As much of the world is gearing up for a post-pandemic recovery, some persistent gaps urgently need to be addressed to reduce inequalities and ensure a robust and inclusive recovery. Bridging gender gaps is perhaps more critical than ever.

Gender divides limit productivity growth, perpetuate income inequality, and are plain violations of human rights that prevent girls and women everywhere from reaching their full potential. Developing and developed countries alike have yet more work to do to eradicate gender barriers and achieve gender equality.

Women and girls have been disproportionally affected by the COVID-19 crisis, which will leave long lasting scars. Girls have generally been more affected than boys by school closures, and many are not expected to return. Women have suffered the brunt of the job losses and business closures. At home, they were more likely to suffer from domestic violence and abuse. Essential reproductive health services were put on hold, causing many unwanted pregnancies, maternal deaths, and stillbirths. The list goes on.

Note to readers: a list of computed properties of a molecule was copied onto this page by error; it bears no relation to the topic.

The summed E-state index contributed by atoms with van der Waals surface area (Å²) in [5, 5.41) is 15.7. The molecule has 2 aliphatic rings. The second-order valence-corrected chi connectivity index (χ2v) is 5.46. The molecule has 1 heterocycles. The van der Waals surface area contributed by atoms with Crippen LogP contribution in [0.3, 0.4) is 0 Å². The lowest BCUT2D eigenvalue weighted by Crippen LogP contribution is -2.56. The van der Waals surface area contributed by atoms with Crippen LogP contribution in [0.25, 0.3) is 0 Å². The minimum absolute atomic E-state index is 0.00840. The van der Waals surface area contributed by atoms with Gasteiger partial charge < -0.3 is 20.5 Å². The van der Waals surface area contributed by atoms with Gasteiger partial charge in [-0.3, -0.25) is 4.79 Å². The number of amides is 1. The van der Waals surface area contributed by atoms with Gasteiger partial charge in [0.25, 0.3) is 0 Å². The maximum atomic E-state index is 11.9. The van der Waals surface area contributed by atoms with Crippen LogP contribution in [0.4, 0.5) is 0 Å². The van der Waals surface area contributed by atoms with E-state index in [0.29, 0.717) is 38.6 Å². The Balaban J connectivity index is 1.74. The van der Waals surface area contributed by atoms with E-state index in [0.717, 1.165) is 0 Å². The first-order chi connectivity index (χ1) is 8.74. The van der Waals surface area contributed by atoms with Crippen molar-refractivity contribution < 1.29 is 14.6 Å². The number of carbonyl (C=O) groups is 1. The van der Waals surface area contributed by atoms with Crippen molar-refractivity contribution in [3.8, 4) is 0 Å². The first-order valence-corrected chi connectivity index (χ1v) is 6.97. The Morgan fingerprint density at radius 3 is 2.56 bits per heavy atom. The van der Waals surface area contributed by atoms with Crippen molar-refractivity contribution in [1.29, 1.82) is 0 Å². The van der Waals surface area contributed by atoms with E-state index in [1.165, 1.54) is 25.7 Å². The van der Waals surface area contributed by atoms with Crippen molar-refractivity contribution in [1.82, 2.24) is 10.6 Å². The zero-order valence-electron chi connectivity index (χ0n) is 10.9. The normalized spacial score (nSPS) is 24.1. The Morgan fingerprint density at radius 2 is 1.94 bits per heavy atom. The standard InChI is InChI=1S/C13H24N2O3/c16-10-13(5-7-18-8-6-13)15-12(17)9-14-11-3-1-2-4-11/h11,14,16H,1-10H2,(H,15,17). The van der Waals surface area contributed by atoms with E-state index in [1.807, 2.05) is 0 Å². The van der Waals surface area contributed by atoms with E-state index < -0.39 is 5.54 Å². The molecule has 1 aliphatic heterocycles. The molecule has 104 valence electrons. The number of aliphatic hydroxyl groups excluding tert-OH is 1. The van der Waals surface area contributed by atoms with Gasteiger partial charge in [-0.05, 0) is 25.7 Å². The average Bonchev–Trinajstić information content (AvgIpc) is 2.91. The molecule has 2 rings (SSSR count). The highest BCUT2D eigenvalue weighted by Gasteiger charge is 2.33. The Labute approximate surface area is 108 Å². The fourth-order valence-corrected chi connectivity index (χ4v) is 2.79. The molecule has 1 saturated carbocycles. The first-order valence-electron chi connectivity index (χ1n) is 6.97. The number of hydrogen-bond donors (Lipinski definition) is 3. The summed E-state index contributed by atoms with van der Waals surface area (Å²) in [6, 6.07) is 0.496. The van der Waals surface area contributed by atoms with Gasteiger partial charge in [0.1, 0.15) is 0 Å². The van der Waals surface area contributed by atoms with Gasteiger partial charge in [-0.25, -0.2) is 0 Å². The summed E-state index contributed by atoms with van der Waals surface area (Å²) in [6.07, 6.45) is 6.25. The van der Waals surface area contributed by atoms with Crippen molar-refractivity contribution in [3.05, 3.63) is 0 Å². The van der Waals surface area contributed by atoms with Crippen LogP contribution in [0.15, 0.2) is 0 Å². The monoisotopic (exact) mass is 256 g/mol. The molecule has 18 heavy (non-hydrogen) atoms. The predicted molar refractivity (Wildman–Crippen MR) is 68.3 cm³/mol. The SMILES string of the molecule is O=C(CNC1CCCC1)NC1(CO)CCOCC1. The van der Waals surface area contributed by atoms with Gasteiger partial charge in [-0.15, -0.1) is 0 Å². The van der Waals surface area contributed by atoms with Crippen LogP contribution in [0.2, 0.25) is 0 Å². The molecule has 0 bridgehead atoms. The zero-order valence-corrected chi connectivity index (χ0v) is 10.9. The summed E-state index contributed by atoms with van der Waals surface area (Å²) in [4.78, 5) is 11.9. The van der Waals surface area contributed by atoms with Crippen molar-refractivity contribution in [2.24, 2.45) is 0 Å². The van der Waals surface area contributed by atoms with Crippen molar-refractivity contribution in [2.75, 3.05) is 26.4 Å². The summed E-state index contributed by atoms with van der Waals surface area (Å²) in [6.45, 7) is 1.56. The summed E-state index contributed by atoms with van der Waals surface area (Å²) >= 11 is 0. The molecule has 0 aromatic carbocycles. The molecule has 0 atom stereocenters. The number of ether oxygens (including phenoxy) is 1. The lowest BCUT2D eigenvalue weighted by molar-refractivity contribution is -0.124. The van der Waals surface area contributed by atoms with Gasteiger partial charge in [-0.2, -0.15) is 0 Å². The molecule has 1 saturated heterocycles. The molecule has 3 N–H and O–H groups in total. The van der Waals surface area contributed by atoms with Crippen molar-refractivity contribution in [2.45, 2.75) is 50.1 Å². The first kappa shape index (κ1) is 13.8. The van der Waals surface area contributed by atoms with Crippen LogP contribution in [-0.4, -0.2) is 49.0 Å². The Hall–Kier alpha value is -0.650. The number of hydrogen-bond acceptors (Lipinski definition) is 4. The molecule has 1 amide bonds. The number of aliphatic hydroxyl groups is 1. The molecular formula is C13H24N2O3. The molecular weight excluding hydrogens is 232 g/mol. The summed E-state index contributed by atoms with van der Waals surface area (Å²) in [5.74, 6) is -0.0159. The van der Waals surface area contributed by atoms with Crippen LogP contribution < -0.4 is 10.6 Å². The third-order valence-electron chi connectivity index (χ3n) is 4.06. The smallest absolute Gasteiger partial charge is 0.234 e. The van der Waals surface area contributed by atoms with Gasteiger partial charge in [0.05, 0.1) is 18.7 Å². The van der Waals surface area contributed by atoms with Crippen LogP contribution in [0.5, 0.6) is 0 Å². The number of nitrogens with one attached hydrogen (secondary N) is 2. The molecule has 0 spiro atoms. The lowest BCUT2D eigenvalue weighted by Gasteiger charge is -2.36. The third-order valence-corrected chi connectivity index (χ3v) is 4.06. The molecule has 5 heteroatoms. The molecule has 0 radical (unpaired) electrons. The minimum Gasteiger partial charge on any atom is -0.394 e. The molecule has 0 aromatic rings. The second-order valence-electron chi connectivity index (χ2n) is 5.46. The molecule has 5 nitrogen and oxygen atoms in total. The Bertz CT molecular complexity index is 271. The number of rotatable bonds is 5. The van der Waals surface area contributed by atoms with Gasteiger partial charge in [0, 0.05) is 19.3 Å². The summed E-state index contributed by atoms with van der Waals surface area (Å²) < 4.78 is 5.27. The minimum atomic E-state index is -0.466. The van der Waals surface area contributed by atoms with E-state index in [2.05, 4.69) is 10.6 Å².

As the world moves towards a new normal, we cannot afford to overlook these issues. Gender-blind recovery policies may aggravate existing inequalities, for example by excluding women, who are typically less connected digitally, from cash transfers. The same “gender digital divide” impedes women’s access to online learning, finance and other essential online services. Absent gender sensitive policies in the hybrid work environment, may create a two-tier workforce, where men can socialize at the office while women juggle work and care at home.

The potential benefits of gender action are clear. Gender mainstreaming and gender-sensitive recovery policies can help undo some of the crisis’ harmful impacts on women, while improving resilience, growth and sustainable development prospects.

Read more in the June Monthly Briefing.